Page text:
Blackspot

Is Rioting Revolutionary?

The London Riots as a political act.
Is Rioting Revolutionary?

Looters run from a clothing store in Peckham, London August 8, 2011 (Reuters/Dylan Martinez)

Watching the left's reaction to the London Riots, I am reminded of a discussion between philosopher Michel Foucault and French Maoist militants in 1971. The Maoists argued in favor of setting up a "people's court" to pass judgement on the police whereas Foucault took the contrary position and insisted instead on uncoordinated, unconstrained brutal "popular justice."

Foucault theorized that any attempt to create a judicial system, even a judicial system purportedly run by the people, would simply replicate the power structure that we intended to oppose. Nor did he shy away from taking this argument to its logical conclusion. Foucault went as far as embracing historic examples of disturbing mob behavior, explicitly recalling, and implicitly endorsing, the rash of extrajudicial executions carried out during the French Revolution's September Massacres of 1792 when over a thousand people were murdered by revolutionaries. This, for Foucault, was what "popular justice" looks like and even the "moral ideology" that finds these illegal outbursts repellant "must be submitted to the scrutiny of the most rigorous criticism." The Maoists, on the other hand, insisted that the people's fury ought to be channeled into appropriate (albeit revolutionary) party structures.

What Foucault and the Maoists were debating goes to the heart of how we imagine revolutionary change will take place. Will the revolution be an uncontrolled insurrection – whose symptoms include looting in the streets of London, for example – where the people's rage against consumerism is fully released and their judgements implicitly trusted? Or, will we fear the mob and act, more or less explicitly on the side of power and the status quo, to quell and control the released flows – grabbing a broom to keep the streets clean for the next day's ecocidal shopping?

This is, for me, the fundamental point: at what point does a riot become a revolution? Must the London youth don Black Bloc attire and shout utopian anarchist slogans while burning cop cars before their acts are recognized as a kind of political rebellion? Must they be able to articulate themselves in a way that is intelligible to readers of Alain Badiou, Giorgio Agamben and Antonio Negri before their riotous flashmobs are acknowledged as the highest form of networked insurrection yet achieved? I suspect that when revolution comes, the ones who have been too long waiting for it will be the very ones who miss it. For they will be too accustomed to looking in the wrong direction, waiting for the wrong words, the wrong actors, the wrong kinds of political deeds.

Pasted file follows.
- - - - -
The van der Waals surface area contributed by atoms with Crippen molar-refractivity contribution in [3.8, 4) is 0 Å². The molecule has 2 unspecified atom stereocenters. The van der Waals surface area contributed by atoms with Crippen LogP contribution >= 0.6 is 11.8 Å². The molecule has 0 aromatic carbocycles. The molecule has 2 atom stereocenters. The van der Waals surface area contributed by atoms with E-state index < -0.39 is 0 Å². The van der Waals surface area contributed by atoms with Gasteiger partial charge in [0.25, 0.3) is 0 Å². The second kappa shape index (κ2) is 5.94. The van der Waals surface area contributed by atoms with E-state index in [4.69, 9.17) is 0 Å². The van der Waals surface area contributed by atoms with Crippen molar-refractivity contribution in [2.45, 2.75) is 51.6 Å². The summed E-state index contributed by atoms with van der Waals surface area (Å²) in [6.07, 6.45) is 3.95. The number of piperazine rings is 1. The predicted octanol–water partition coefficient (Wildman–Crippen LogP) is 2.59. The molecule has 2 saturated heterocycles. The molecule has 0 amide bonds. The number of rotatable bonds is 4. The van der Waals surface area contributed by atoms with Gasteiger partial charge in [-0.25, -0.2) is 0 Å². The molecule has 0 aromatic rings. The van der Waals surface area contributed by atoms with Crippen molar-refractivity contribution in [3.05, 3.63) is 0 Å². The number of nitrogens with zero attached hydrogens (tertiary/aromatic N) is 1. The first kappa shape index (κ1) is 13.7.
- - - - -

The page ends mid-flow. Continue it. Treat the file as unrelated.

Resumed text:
We are in a revolutionary moment. Prepare yourself: this global insurrection will unfold in ways we lefties may not like. There might be violence, although we desire nonviolence, and there might be pillaging, although we desire the peaceful transfer of wealth. But, let us pause to consider before passing knee-jerk judgement on the forces unleashed even if they do not act as we would prefer. Before we rush to set up approved structures of dissent, we should ask ourselves why we are so invested in denying that rioting is a legitimate political act. Rather than trying to channel, control or dissipate these forces, we must learn to play off of the chaos of the released flows.

"It is from the point of view of property that there are thieves and stealing," Foucault insisted at the end of his discussion. When we always see looting as nothing but thieving and refuse to grant to it the status of a conscious political act, an outburst of "popular justice" against a corrupt and corrupting capitalist system, we are assuming the point of view of the very forces we are trying to overthrow. The same goes for when we condemn any insurrectionary act that is not accompanied by an insurrectionary tract.

The London Riots may not be pretty but as the old-lefty adage goes: "Revolution is not a dinner party, nor an essay, nor a painting, nor a piece of embroidery; it cannot be advanced softly, gradually, carefully, considerately, respectfully, politely, plainly, and modestly. A revolution is an insurrection…" And the London Riots are, whether we like it or not, what an insurrection might look like if the forces of capitalism do not peacefully, voluntarily relinquish their stranglehold.

Micah White, micah (at) adbusters.org

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274 comments on the article “Is Rioting Revolutionary?”

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Anonymous

The Rioting in London is in no way political, if it were then it would have taken place outside Buckingham Palace or at Downing Street, some place of political/cultural importance. If the riots were really as rioters say, about showing the `rich and powerful` how much control they can seize then they would be in Kensington, Chelsea, e.t.c. Instead the riots are going on in the poorest areas of London, in the rioters backyard so to speak. This is why these riots cannot directly lead to revolution